I agree with you Chris. That would allow around 20 extra characters on most tweets. I find 99% of the time I'm only wanting or needing another half-dozen or so.

    • Tawseef Rahman
      February 20, 2016 at 1:25 am

      Completely on point, Chris!

  2. Robyn McIntyre
    October 5, 2015 at 8:53 pm

    As a writer, I've come to love the limitation because it forces me to focus on what I really want to say and I think I've become a better writer for it. Another thing I love about the limit is that it allows what I call 'drive by conversation'. You can have a lot of meaningful interaction with several people in a short time frame - it helps me see we're all going through a lot of the same stuff.

    • Akshata Shanbhag
      October 6, 2015 at 3:38 am

      I'm with you on that, Robyn. Constraints are good. They force you to get more creative. I'm increasingly convinced that this long-tweet thing will turn out to be a nightmare. Those 'drive-by conversations' you mentioned have made Twitter what it is. But who knows how this will turn out eventually?

  3. Jagdesh Singh Jjsd
    October 5, 2015 at 6:48 pm

    .Honestly I always thought they needed to increase the limit by a bit( (anything less than 200) but they essentially there are a MICRO blogging site so the word limit make sense.

    • Akshata Shanbhag
      October 6, 2015 at 3:40 am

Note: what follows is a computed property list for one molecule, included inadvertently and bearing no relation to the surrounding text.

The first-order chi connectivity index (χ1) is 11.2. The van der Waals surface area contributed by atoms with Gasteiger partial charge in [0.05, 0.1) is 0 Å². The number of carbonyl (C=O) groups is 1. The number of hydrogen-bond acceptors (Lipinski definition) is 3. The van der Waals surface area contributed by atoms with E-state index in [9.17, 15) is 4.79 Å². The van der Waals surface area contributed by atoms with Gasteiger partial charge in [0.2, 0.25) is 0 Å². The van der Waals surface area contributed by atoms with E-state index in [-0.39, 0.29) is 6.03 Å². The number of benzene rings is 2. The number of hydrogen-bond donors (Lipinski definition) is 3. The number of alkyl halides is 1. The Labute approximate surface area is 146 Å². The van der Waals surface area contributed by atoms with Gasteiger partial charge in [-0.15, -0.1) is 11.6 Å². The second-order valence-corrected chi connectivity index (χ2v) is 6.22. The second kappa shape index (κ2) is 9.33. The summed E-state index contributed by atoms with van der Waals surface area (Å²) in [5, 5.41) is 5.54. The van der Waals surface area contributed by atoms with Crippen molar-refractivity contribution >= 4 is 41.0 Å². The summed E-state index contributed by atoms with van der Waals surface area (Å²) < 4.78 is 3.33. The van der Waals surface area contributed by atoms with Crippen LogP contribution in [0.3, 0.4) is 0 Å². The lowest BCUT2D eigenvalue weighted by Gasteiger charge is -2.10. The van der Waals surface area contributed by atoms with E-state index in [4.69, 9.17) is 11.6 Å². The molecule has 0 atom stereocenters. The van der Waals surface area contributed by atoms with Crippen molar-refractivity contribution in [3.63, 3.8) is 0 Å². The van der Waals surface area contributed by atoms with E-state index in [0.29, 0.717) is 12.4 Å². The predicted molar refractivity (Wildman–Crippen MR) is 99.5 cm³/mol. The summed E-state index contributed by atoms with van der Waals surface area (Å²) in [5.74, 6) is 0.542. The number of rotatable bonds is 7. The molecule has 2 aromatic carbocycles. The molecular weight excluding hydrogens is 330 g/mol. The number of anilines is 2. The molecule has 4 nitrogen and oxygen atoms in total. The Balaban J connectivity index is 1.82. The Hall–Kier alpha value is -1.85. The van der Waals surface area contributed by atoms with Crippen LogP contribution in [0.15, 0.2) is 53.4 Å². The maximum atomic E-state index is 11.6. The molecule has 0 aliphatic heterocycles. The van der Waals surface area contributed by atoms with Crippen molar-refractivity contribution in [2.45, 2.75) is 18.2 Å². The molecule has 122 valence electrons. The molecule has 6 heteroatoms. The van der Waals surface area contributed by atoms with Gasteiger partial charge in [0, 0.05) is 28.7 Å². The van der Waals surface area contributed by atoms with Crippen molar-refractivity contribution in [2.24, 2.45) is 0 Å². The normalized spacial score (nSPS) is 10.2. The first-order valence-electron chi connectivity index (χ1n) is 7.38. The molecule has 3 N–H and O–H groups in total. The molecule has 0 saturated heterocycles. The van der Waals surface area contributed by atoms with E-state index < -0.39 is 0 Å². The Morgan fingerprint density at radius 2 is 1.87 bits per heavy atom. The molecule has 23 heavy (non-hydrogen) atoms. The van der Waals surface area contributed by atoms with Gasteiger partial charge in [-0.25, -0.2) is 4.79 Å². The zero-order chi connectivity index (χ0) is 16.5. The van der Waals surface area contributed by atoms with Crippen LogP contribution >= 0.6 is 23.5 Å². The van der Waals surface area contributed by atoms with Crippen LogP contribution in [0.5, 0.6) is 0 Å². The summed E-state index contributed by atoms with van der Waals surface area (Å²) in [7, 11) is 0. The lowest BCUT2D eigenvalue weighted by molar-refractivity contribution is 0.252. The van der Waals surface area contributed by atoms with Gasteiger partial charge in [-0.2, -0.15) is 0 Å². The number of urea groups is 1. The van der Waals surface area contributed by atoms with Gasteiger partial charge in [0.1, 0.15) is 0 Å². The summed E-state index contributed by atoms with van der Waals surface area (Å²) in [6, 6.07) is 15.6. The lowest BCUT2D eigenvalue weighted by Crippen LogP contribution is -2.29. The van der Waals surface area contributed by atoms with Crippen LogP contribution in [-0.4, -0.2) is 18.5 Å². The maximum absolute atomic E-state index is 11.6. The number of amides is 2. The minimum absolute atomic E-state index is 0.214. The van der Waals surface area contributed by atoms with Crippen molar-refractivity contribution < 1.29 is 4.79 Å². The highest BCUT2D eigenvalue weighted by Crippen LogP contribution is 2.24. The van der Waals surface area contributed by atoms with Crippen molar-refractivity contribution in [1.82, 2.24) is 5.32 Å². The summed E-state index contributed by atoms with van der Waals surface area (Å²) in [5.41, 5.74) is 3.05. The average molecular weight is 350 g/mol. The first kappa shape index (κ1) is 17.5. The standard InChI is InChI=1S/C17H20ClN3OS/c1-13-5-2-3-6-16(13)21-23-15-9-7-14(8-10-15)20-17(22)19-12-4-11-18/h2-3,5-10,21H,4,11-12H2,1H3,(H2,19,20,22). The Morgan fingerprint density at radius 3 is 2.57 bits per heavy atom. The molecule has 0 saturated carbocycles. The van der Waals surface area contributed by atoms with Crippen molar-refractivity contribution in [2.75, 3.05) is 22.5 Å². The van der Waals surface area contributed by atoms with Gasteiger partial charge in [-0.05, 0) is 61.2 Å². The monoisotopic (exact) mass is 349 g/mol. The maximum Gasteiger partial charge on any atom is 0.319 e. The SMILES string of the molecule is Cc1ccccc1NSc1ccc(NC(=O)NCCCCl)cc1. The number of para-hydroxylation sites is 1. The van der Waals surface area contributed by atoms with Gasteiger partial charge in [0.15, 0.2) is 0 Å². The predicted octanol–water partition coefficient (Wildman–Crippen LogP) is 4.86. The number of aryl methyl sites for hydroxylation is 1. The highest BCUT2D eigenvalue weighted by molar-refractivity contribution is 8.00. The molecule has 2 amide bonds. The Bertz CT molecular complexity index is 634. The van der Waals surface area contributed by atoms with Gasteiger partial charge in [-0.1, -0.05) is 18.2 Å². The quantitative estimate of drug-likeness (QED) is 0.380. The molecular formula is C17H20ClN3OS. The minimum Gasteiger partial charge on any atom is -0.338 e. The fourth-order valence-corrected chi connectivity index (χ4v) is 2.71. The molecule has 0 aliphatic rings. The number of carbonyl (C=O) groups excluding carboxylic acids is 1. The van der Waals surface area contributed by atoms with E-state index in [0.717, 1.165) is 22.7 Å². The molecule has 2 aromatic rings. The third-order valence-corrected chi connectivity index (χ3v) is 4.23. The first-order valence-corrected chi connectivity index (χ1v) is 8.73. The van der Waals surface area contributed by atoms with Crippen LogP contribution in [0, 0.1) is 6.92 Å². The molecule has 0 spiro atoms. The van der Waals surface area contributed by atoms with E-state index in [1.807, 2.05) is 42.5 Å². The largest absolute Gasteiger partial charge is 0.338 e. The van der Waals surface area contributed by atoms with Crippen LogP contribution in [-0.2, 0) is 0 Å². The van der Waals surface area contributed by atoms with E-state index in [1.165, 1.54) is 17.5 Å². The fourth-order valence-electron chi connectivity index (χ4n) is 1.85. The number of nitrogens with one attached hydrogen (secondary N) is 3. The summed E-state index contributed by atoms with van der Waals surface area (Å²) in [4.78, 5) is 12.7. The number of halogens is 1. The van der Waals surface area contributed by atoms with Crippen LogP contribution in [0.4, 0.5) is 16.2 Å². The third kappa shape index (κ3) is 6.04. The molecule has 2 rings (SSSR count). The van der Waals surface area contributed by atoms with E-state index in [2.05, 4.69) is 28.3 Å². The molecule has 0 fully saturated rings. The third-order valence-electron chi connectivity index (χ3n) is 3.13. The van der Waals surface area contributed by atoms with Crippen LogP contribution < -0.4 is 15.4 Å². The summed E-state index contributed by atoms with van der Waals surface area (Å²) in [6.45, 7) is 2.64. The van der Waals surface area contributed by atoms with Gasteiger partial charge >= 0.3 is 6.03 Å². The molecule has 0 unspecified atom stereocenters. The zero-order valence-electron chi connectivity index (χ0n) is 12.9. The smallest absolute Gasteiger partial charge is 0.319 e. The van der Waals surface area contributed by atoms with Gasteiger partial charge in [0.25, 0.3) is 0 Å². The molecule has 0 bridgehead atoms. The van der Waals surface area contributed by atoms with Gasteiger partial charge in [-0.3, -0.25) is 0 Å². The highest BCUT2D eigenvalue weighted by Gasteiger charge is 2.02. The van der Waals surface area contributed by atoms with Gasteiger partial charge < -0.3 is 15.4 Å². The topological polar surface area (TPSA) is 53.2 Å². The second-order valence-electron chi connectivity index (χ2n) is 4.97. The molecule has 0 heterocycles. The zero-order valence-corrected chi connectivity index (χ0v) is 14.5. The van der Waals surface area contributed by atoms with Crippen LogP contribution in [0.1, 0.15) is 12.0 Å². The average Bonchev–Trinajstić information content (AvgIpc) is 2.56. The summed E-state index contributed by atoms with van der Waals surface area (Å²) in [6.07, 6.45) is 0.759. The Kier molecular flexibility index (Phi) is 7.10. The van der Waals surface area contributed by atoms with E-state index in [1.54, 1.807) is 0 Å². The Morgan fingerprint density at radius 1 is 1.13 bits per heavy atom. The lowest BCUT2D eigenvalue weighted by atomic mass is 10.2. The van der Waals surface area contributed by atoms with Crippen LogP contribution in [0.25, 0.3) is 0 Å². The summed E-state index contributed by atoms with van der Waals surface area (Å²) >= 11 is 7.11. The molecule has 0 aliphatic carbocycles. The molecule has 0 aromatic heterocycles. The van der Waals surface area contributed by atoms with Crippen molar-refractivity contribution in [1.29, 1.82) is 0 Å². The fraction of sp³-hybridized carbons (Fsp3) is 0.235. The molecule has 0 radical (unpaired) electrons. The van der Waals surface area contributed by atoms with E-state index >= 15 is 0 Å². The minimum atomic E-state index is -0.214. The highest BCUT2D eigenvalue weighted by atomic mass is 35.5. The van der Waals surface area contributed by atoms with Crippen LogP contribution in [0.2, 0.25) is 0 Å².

Absolutely, Jagdesh. Stretching the limit a bit would be good. Taking it away? We already have enough blogs for long-form content.

  4. Leah C
    October 5, 2015 at 5:49 pm

    There have been times where I felt burned by only being able to post 140 characters, but I know if the limit is gone then we'll get long long posts by some people. I'm not so much against that as I am as it stifling communication. People will stop reading the long tweets. People will stop visiting Twitter because of the long posts. Maybe up it to like 140 words or something but still keep a generally small limit?

    • Akshata Shanbhag
      October 5, 2015 at 6:02 pm

      I agree with you, Leah. The short length of tweets has been part of Twitter's charm so far. A slightly raised limit will definitely be much better than the no-limit feature. But then again these things seem unpredictable. For all we know, the change might be well received.

  5. ringhalg
    October 5, 2015 at 10:44 am

    People will continue to use shortened words regardless of what the character limit is. If people can still send long tweets by using a third party service, I see no point in having a limit.

    I personally don't use twitter myself, so it doesn't concern me at all.

    • Akshata Shanbhag
      October 5, 2015 at 5:56 pm

      Although there are people sending out long tweets now, their number might increase significantly once long tweets become a default feature and its essence as a micro-blogging service will be diluted. Either way, we can just wait and watch :) The new feature will be here soon...